Chile’s began farming Atlantic salmon (Salmo salar) towards the end of the 1970s, which makes it a relatively young industry. Nevertheless, over the course of the next three decades, the South American country transferred, adapted and developed technologies, products and markets to become the second largest salmon producer of in the world.
The total volume of salmon produced in Chile didn’t exceed 10,000 tonnes until 1991, but by 2005 its annual output had soared to 350,000 tonnes.
Regrettably, the impressive growth and commercial success of Chile’s salmon farming wasn’t matched with equal levels of regulation, research and monitoring to safeguard the industry against biological risks. In 2007, the sector was hit by an outbreak of the infectious salmon anaemia virus (ISA).
Unfortunately for Chile, the impacts of this outbreak were magnified due to the rapid spread of the virus along with the high concentration of salmon farm sites in certain areas and also poor husbandry and biosecurity standards.
It should also be noted that prior to the ISA crisis in 2007/2008, a number of other infectious diseases had been detected in the industry.
In terms of production, export and social losses, infectious salmon anaemia is the most serious viral disease affecting farmed Atlantic salmon, causing severe losses to infected farms.
Symptoms include a paling of the salmon’s gills, swelling of the liver and spleen, and internal haemorrhaging. While it can be lethal to fish, it does not affect humans.
The illness was first discovered in 1984 on fish farms in Norway. Since then, it has affected a number of key production locations. Because of its capacity to quickly develop into an epidemic, the industry is always swift to attempt to eradicate or control its presence wherever it occurs.
As well as suffering losses of around $2 billion, the Chilean industry saw its production of Atlantic salmon fall by half, causing tens of thousands of workers to lose their jobs.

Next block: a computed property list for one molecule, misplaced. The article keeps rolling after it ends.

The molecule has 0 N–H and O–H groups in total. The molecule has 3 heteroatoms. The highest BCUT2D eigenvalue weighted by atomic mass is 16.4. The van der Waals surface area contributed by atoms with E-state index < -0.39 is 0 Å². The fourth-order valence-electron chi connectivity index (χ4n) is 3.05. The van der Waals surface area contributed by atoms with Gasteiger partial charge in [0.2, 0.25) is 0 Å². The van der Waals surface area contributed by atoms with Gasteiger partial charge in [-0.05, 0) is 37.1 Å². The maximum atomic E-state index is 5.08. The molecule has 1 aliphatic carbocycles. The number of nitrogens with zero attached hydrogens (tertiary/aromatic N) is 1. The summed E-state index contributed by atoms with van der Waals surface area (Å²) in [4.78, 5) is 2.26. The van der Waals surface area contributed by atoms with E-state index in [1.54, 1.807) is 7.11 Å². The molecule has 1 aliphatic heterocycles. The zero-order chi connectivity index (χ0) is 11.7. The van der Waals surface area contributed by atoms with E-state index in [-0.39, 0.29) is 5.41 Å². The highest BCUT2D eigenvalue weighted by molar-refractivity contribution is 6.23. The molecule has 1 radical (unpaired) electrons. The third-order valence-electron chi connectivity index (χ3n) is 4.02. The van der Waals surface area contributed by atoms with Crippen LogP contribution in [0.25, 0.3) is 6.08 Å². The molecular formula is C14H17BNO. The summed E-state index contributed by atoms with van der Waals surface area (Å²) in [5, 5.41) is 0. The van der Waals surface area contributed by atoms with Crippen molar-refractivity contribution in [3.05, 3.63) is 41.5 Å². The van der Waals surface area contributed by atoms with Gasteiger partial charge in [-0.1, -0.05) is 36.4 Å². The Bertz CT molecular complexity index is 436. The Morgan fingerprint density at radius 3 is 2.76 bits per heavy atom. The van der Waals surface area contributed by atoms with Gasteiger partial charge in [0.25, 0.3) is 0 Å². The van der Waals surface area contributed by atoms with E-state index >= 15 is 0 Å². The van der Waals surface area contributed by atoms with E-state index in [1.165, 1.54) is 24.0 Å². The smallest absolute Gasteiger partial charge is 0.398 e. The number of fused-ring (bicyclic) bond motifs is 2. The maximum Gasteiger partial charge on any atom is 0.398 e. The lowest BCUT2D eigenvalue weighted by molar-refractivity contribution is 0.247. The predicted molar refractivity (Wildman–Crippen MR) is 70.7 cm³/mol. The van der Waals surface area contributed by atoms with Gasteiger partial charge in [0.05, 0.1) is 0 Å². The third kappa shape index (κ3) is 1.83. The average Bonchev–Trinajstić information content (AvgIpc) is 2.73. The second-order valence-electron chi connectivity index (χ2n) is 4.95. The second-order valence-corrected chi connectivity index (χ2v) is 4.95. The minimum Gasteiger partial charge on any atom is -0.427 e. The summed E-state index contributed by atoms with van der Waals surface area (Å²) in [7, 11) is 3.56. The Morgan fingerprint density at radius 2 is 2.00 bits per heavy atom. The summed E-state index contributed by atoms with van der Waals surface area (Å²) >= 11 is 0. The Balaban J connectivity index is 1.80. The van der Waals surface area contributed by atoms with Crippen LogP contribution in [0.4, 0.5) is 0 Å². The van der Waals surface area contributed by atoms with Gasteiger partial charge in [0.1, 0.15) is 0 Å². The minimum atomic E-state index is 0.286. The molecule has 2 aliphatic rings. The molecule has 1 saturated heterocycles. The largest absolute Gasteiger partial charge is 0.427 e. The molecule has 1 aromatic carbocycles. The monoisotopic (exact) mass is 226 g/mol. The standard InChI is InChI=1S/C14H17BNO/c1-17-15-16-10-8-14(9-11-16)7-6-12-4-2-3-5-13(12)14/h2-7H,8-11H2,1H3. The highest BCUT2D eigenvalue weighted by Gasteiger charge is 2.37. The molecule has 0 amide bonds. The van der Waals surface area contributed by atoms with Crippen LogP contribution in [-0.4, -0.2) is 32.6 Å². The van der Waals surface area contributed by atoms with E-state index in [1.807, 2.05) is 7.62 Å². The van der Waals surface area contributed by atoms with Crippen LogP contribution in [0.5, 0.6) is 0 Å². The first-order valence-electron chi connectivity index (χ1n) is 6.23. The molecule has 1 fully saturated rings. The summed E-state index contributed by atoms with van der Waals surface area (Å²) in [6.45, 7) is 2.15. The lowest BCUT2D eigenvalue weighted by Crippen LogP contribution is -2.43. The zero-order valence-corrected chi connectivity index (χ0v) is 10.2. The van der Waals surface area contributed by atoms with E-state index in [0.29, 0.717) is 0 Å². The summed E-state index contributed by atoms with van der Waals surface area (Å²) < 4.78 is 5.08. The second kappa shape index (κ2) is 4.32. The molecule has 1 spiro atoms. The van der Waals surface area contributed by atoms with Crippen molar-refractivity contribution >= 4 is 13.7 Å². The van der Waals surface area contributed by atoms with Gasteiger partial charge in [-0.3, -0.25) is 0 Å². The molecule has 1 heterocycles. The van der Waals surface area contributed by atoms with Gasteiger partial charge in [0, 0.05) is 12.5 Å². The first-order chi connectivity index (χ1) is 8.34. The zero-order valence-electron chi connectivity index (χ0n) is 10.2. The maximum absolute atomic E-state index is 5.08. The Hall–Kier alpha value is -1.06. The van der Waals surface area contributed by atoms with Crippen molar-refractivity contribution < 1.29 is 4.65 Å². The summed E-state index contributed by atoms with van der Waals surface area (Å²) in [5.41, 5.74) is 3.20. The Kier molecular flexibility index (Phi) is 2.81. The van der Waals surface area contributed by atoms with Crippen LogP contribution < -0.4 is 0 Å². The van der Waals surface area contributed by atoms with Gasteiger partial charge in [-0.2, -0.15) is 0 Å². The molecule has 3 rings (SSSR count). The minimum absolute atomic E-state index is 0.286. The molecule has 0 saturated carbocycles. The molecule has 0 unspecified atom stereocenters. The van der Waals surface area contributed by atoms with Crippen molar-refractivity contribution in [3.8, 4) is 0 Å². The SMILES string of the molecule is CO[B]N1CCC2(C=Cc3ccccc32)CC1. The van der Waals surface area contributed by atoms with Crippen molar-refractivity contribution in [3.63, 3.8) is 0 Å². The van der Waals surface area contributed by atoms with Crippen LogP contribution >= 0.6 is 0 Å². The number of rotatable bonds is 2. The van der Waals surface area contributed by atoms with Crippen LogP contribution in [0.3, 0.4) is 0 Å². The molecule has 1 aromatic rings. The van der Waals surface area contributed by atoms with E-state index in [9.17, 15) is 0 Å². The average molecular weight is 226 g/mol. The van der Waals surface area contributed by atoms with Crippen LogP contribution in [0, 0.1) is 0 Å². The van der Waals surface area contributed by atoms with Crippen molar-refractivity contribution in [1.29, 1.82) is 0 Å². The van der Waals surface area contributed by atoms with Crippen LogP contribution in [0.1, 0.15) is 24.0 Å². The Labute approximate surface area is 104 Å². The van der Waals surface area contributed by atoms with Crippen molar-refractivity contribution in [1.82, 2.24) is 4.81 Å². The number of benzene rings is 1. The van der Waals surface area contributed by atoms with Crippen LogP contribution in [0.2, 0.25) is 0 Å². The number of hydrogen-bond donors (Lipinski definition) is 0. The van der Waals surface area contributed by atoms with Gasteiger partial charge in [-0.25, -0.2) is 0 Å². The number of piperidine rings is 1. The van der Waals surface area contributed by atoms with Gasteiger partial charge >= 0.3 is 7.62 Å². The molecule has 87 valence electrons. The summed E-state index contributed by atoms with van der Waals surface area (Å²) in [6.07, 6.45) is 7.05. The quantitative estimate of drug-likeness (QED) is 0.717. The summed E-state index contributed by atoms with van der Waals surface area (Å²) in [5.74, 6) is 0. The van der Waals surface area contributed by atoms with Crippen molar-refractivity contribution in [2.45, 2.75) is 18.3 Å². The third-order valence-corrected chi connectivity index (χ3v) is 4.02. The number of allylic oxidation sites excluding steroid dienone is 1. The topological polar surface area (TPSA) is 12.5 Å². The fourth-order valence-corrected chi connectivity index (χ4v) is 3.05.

In the years that immediately followed the ISA outbreak, Chile set about cleaning up its act with a thorough overhaul of its salmonid farming industry. It is widely agreed that one of the most important aspects of this recovery has been the collaboration between the industry and government to implement regulations and management regimes that have improved the sector and brought gradual recovery.
New measures continue to be introduced and it is generally accepted that farm performance has now surpassed pre-ISA levels, which suggests better production management. At the same time, the salmon harvest volume has exceeded the pre-outbreak peak of 400,000 tonnes. Last year, the country harvested more than 550,000 tonnes of Atlantic salmon.
However, the new farming methods have significantly increased production costs. When factored in with the increased supply and subsequently reduced prices, many salmon farmers have begun to experience losses — a challenge that the sector will want to quickly reverse. Nonetheless, Chilean salmon now appears in more than 70 markets worldwide, and is the country’s second largest export product after copper.
Pittman Seafoods sources its Atlantic salmon from both Chile and Norway. Two years ago, it became the co-owner of Puerto Varas-based Omega-C Foods, teaming up with two Chilean partners. Utilising its considerable salmon expertise, the joint venture owns and operates its own production plant.